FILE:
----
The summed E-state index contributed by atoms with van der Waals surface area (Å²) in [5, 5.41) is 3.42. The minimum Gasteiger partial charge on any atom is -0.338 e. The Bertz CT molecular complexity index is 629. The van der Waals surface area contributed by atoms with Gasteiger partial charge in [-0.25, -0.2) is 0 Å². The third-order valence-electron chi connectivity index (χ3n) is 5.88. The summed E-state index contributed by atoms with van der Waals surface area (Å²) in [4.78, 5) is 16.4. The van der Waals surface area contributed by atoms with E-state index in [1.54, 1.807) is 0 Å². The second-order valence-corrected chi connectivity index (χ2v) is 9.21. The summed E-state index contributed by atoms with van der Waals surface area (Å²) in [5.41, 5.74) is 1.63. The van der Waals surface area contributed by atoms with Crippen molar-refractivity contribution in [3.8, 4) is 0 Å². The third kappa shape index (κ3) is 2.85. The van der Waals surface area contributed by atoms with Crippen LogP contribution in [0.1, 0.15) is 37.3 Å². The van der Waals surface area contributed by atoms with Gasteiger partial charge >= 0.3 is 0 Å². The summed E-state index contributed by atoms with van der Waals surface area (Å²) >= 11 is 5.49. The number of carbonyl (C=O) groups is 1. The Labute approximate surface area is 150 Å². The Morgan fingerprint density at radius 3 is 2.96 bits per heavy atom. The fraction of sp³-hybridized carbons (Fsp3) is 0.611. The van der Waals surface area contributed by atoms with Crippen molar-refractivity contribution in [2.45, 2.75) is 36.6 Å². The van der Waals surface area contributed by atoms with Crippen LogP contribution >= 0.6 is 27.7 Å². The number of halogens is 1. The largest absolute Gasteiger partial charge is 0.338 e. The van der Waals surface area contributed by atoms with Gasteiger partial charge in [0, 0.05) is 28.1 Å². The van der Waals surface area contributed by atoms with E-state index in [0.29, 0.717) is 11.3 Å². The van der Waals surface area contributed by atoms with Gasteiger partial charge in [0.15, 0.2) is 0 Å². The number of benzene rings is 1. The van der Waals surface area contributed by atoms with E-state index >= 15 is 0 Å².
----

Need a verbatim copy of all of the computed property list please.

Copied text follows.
The summed E-state index contributed by atoms with van der Waals surface area (Å²) in [5, 5.41) is 3.42. The minimum Gasteiger partial charge on any atom is -0.338 e. The Bertz CT molecular complexity index is 629. The van der Waals surface area contributed by atoms with Gasteiger partial charge in [-0.25, -0.2) is 0 Å². The third-order valence-electron chi connectivity index (χ3n) is 5.88. The summed E-state index contributed by atoms with van der Waals surface area (Å²) in [4.78, 5) is 16.4. The van der Waals surface area contributed by atoms with E-state index in [1.54, 1.807) is 0 Å². The second-order valence-corrected chi connectivity index (χ2v) is 9.21. The summed E-state index contributed by atoms with van der Waals surface area (Å²) in [5.41, 5.74) is 1.63. The van der Waals surface area contributed by atoms with Crippen molar-refractivity contribution in [3.8, 4) is 0 Å². The third kappa shape index (κ3) is 2.85. The van der Waals surface area contributed by atoms with Crippen LogP contribution in [0.1, 0.15) is 37.3 Å². The van der Waals surface area contributed by atoms with Gasteiger partial charge >= 0.3 is 0 Å². The summed E-state index contributed by atoms with van der Waals surface area (Å²) >= 11 is 5.49. The number of carbonyl (C=O) groups is 1. The Labute approximate surface area is 150 Å². The Morgan fingerprint density at radius 3 is 2.96 bits per heavy atom. The fraction of sp³-hybridized carbons (Fsp3) is 0.611. The van der Waals surface area contributed by atoms with Crippen molar-refractivity contribution in [2.45, 2.75) is 36.6 Å². The van der Waals surface area contributed by atoms with Crippen LogP contribution >= 0.6 is 27.7 Å². The number of halogens is 1. The largest absolute Gasteiger partial charge is 0.338 e. The van der Waals surface area contributed by atoms with Gasteiger partial charge in [0, 0.05) is 28.1 Å². The van der Waals surface area contributed by atoms with E-state index in [0.29, 0.717) is 11.3 Å². The van der Waals surface area contributed by atoms with Gasteiger partial charge in [0.15, 0.2) is 0 Å². The number of benzene rings is 1. The van der Waals surface area contributed by atoms with E-state index >= 15 is 0 Å².